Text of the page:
Escobar et al vs. Rental Xpress, LLC,

Filing 15

ORDER GRANTING 14 Motion to Certify Class; The Court GRANTS Plaintiff's Motion for a conditional certification. Signed by Judge Xavier Rodriguez. (wg)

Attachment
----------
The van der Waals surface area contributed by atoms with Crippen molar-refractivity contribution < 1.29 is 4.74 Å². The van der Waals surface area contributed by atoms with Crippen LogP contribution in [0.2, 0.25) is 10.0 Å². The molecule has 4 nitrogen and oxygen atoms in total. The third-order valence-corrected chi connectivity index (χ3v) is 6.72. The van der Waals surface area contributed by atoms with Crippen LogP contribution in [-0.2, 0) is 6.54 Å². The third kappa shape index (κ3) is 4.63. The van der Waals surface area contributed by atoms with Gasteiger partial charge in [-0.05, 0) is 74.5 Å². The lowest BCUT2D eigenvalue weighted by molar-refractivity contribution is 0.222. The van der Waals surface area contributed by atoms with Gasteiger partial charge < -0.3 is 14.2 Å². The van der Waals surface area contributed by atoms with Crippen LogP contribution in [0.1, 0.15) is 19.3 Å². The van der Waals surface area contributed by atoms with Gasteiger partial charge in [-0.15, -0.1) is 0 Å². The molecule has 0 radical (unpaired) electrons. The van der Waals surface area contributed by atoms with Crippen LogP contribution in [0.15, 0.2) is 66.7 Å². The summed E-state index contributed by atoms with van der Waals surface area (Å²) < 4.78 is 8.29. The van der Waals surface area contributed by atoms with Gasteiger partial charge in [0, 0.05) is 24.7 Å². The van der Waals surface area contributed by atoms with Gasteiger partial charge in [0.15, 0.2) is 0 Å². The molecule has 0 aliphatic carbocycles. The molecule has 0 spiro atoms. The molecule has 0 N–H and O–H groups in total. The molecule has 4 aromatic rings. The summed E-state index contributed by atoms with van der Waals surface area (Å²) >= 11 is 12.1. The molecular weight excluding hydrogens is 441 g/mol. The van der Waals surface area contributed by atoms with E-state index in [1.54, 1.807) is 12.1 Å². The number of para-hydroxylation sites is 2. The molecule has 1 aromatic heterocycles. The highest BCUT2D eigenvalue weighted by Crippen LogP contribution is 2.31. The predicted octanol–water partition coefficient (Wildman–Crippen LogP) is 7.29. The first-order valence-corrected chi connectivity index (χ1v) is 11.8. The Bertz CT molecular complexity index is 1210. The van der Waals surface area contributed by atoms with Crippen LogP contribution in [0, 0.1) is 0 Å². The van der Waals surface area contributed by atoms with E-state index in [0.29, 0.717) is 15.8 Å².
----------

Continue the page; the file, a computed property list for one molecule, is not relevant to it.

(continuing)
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IN THE UNITED STATES DISTRICT COURT FOR THE WESTERN DISTRICT OF TEXAS SAN ANTONIO DIVISION MARCUS ESCOBAR, ET. AL, Plaintiffs, v. RENTAL XPRESS, LLC, ET. AL, Defendants. § § § § § § § § § § Civil Action No. SA-14-CV-267-XR ORDER On this day came to be considered Plaintiffs’ motion for conditional certification (docket no. 14). For the following reasons, the Court GRANTS the motion. Background Plaintiffs bring this Fair Labor Standards Act (FLSA) suit on behalf of themselves and all other similarly situated employees pursuant to the “collective action” provisions of 29 U.S.C. § 216(b). Plaintiffs were employed as service technicians for Defendants Rental Xpress, LLC, Janie Middleton and Kenneth Middleton. Defendant Rental Xpress is an oilfield services company providing field equipment in the oil and gas industry. Defendants Janie Middleton and Kenneth Middleton are the owners and managers of Rental Xpress. Defendants paid service technicians, including Plaintiffs, on a salary basis. Plaintiffs allege they, as service technicians, (1) worked in excess of sixty hours per week without proper overtime compensation, and (2) suffered improper pay deductions. Plaintiffs also allege that Defendants did not properly track their hours worked on time cards or sheets. 1 Analysis 29 U.S.C. § 216 permits an employee to bring an action against an employer “[on] behalf of himself ... and other employees similarly situated.” Unlike a Rule 23 class action, in which plaintiffs “opt out” of the class, a § 216 plaintiff must “opt in” to become part of the class. See FED. R. CIV. P. 23; Mooney v. Aramco Servs. Co., 54 F.3d 1207, 1212 (5th Cir. 1995). Accordingly, the method adopted by this Court1 for determining whether to certify a collective action under § 216(b)—the Lusardi two-tiered approach—involves conditional certification, allowing the plaintiff to notify potential members of the action, followed by a factual determination at a second stage as to whether the putative class members are similarly situated. Lusardi v. Xerox Corp., 118 F.R.D. 351 (D.N.J.1987); Mooney, 54 F.3d at 1213–14. In the first stage, called the notice stage, the District Court must make an initial determination whether notice of the action should be sent to potential class members. Lusardi v. Xerox Corp., 118 F.R.D. at 351; Mooney, 54 F.3d at 1213. This determination is based solely on the pleadings and affidavits. The pleadings and affidavits must make a preliminary factual showing that a similarly situated group of potential plaintiffs exists. Trezvant v. Fid. Employer Servs. Corp., 434 F. Supp. 2d 40, 43 (D. Mass. 2006). The standard is a lenient one typically resulting in conditional certification of a representative class to whom notice is sent and whose members receive an opportunity to opt in. “The decision to create an opt-in class under § 216(b), like the decision on class certification under Rule 23, remains soundly within the discretion of the district court.” Hipp v. Liberty Nat. Life Ins. Co., 252 F.3d 1208, 1219 (11th Cir. 2001); see U.S.C. § 216(b); Mooney, 54 F.3d at 1213–14. Once conditional certification is granted, the case proceeds through discovery as a representative action. Mooney, 54 F.3d at 1214. Upon completion of discovery, the defendant will typically file a motion for decertification. Id. At this second stage of the analysis, the District Court should make a factual determination as to whether the putative class members are similarly situated. Id. If so, then the 1 The Fifth Circuit has specifically permitted district courts to apply the Lusardi approach at the district court’s discretion, but has not formally adopted the Lusardi approach itself. Mooney, 54 F.3d at 1214. This Court has previously applied the Lusardi approach. See, e.g., Barrera v. MTC, Inc., SA-10-CV-665-XR, 2011 WL 809315 (W.D. Tex. Mar. 1, 2011). 2 representative action may proceed; if not, then the class should be decertified, the opt-in plaintiffs dismissed, and the class representatives should be allowed to proceed on their individual claims. See Johnson v. TGF Precision Haircutters, Inc., 319 F.Supp.2d 753, 754–55 (S.D. Tex. 2004). Here, the Court has reviewed Plaintiffs’ pleadings, affidavits, and motion for conditional certification, to which Defendants have not responded. The Court finds Plaintiffs’ pleadings and affidavits state a violation of the FLSA and make a preliminary showing that a similarly situated group of potential plaintiffs exists. The Court therefore conditionally certifies the case as a collective action. CONCLUSION For the foregoing reasons, the Court finds Plaintiffs’ allegations and affidavits are sufficient to allow an initial conditional certification of the case as a collective action. Therefore, the Court GRANTS Plaintiff's motion for conditional certification (docket no. 14). To facilitate the progression of this case through a final determination of the collective action status, the Court ORDERS Defendants to provide Plaintiffs with a list (in an electronic spreadsheet) of the names and last known addresses (and the last four digits of their social security number) of all current or former employees who worked as a service technician at any Rental Xpress located in Texas at any time between August 3, 2011, to the present within fourteen (14) days of the date of this Order. Upon receipt of said list by Plaintiffs, Plaintiffs shall send to potential class members the court-approved notice of this action (docket no. 14, exs. 6 and 7) with a date-specific deadline for opting-in that is sixty (60) days from the date of the mailing of the notices. It is so ORDERED. SIGNED this 25th day of August, 2014. XAVIER RODRIGUEZ UNITED STATES DISTRICT JUDGE 3